Donna Leon's eighth novel in her Commissario Guido Brunetti series is another crown of glory for this American writer. In "Fatal Remedies," Leon, ever the one to keep her readers' absolute attention riveted to all details, continues her intriguing mise en scene mysteries with sharp focus, clarity of detail, and powerful character observations. This book is well worth the wait.
Leon begins with a new twist: Brunetti's wife Paola has been arrested for smashing the window of a travel agency which she knows arranges sex-tours to third-world countries where Westerners exploit, especially, the child-for-sex trade. This is an issue which Paola finds she cannot permit to go unnoticed, having two children of her own. Like Antigone, her sense of moral outrage at an issue the state does nothing about extends to the point where she takes the law into her own hands. Through her personal crusade, she hopes to call attention to this social canker and, with public outrage she hopes to generate this evil will be halted. She believes that she is prepared to take the consequences for her own actions. It is not so simple, she finds out. Unfortunately, she discovers that her own crusade has negative ramifications for her family and that instead of halting one injustice, she appears to be compounding another by hurting the ones she loves....Brunetti is called back to work and the chase begins.
Brunetti, whose passion for truth, justice, equality, and respect for his beloved Venice, finds himself once again forced to confront moral and legal dilemmas. Leon is at her best and "Fatal Remedies" doesn't miss a beat as the pace picks up, page by page...Leon is not one to dodge social and contemporary issues, as her readers well know from previous books. Her views on environmental destruction (and how the Italian government and its citizens view the subject), social and political corruption, and such social issues as sex-tourism and the importation of former East Bloc citizens to work the local prostitution trade are readily identified. And the author is not timid in her criticism. It's not that she is indicting Italy and the Italians, but that these ills seem to be pervasive.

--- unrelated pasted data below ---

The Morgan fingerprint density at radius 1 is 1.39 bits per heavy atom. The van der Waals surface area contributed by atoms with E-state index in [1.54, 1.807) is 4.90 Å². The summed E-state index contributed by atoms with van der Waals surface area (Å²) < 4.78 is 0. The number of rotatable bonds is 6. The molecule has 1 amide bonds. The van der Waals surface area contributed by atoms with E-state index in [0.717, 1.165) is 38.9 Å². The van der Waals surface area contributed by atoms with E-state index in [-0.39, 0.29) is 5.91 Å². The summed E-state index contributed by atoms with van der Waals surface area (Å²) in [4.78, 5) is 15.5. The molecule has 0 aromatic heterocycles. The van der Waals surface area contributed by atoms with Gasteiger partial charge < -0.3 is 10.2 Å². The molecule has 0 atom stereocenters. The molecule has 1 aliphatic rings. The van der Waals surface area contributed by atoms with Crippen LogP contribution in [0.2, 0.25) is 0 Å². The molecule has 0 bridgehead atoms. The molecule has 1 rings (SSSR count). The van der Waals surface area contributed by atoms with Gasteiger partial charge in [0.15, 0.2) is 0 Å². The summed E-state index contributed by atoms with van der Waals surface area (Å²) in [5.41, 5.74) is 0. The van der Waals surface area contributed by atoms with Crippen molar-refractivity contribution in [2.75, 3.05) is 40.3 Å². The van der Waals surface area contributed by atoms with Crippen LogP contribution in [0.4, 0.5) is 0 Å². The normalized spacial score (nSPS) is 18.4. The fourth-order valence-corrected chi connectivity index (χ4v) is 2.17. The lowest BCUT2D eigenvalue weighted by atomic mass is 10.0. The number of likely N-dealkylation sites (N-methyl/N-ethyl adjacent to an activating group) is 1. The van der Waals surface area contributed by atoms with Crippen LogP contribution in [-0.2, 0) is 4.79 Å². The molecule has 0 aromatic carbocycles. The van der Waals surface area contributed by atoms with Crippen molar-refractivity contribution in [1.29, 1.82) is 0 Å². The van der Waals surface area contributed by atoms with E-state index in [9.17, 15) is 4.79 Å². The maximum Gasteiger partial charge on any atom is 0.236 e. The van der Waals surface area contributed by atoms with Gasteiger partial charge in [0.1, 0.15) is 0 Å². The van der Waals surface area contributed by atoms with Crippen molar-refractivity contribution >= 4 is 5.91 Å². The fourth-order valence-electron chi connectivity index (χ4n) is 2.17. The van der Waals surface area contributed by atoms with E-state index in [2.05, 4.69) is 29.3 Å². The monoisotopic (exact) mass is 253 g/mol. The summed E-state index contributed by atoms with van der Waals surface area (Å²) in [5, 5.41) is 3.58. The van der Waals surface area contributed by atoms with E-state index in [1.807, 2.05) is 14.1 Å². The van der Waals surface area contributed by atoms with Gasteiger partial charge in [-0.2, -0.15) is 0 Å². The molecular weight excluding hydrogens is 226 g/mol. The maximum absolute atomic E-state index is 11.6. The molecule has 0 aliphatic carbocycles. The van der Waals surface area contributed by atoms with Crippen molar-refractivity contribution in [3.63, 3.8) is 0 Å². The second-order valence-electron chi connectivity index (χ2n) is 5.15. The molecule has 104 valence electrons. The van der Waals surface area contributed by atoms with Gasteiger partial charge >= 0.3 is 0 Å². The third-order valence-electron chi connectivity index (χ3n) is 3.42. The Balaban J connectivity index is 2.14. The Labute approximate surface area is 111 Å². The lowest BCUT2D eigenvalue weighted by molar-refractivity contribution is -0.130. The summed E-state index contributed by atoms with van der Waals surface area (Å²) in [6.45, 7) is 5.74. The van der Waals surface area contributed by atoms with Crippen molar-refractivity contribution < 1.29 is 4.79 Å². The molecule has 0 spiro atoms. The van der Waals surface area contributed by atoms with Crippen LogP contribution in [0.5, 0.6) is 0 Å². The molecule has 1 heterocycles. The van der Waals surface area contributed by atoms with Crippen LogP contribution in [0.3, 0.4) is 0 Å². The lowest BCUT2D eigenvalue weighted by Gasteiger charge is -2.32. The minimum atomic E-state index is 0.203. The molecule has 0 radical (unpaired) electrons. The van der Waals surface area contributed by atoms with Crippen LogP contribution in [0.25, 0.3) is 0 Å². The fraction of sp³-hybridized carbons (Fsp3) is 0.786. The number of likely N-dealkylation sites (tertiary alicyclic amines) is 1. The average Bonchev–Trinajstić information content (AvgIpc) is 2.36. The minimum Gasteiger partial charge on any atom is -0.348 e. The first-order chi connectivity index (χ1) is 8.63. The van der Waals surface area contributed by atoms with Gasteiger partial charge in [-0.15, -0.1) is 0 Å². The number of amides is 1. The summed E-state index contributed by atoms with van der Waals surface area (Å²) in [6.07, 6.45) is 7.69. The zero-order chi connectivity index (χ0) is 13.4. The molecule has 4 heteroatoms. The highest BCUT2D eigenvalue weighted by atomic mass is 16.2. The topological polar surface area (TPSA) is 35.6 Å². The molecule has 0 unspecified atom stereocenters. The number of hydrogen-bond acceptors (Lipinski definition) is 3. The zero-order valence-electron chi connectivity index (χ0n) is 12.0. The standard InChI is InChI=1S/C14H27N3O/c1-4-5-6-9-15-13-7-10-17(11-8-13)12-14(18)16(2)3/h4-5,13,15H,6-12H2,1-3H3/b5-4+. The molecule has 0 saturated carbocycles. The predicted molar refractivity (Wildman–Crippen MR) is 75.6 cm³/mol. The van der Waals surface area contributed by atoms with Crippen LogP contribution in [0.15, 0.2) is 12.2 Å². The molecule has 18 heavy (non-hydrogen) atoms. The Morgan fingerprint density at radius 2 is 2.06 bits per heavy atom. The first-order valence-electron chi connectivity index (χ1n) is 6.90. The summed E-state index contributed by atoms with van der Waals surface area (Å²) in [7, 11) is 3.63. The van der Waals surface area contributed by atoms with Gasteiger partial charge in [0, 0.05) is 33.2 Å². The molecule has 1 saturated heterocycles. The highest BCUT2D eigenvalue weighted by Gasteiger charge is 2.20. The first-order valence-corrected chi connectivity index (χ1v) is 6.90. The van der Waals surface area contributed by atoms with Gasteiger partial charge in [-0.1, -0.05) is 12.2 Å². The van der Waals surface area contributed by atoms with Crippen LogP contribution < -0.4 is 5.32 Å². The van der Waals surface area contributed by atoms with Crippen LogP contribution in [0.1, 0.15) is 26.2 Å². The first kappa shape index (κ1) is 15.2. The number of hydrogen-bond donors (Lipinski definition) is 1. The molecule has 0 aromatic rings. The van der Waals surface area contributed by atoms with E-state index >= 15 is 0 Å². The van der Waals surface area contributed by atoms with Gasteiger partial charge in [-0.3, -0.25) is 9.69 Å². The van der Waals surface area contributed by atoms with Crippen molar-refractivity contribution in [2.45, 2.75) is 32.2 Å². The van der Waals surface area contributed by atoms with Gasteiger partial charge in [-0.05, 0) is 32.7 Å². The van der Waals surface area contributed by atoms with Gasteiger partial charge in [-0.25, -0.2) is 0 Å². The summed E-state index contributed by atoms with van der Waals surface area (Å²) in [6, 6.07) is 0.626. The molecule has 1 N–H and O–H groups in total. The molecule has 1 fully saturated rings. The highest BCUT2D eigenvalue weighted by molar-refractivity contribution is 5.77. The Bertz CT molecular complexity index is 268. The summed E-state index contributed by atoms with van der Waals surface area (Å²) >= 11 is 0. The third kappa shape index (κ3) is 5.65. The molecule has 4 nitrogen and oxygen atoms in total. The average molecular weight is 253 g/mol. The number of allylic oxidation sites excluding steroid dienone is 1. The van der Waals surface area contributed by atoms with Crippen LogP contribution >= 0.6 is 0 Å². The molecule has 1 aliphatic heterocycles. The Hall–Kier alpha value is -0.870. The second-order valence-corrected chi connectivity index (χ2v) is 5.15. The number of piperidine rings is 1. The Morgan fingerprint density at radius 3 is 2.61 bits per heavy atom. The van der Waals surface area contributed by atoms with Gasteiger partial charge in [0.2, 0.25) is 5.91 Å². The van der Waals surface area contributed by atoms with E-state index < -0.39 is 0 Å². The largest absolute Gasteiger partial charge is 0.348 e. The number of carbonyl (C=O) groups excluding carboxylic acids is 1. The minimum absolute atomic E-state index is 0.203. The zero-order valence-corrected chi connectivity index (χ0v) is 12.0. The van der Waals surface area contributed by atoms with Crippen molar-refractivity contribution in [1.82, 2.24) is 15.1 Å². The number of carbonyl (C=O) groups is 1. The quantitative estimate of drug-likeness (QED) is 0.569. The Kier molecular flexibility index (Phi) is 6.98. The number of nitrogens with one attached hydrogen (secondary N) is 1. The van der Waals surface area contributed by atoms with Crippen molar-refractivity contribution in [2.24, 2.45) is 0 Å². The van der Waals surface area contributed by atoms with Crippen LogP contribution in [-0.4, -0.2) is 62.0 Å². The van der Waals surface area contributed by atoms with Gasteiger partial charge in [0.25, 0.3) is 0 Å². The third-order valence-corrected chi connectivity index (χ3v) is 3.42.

Leon, an American, lives in Venice and knows the Italians well, but she has lived in other countries (previously she had taught English at an American university at the Vicenza U.S. Army post) and is well versed on contemporary issues. And she loves Venice. Each of her novels tenders her feelings for the Most Serene Republic and readers cannot escape without feeling the life, the very essence of Venice, and her knowledge of that city's history and its ethnic origins make her books ring with a resonance that is real yet we know her story is "only a novel."
In "Fatal Remedies," Leon counts on her readers to assume much (in fact, a first-time reader may be confused by references that are clear only from having read earlier works), which is a shortcoming of individual works in such series; however, as "a part of the whole" this book works well and contains all the ingredients Leon has so successfully concocted in the past. The publisher tells us that she is currently working on a new installment. Shall we count the days?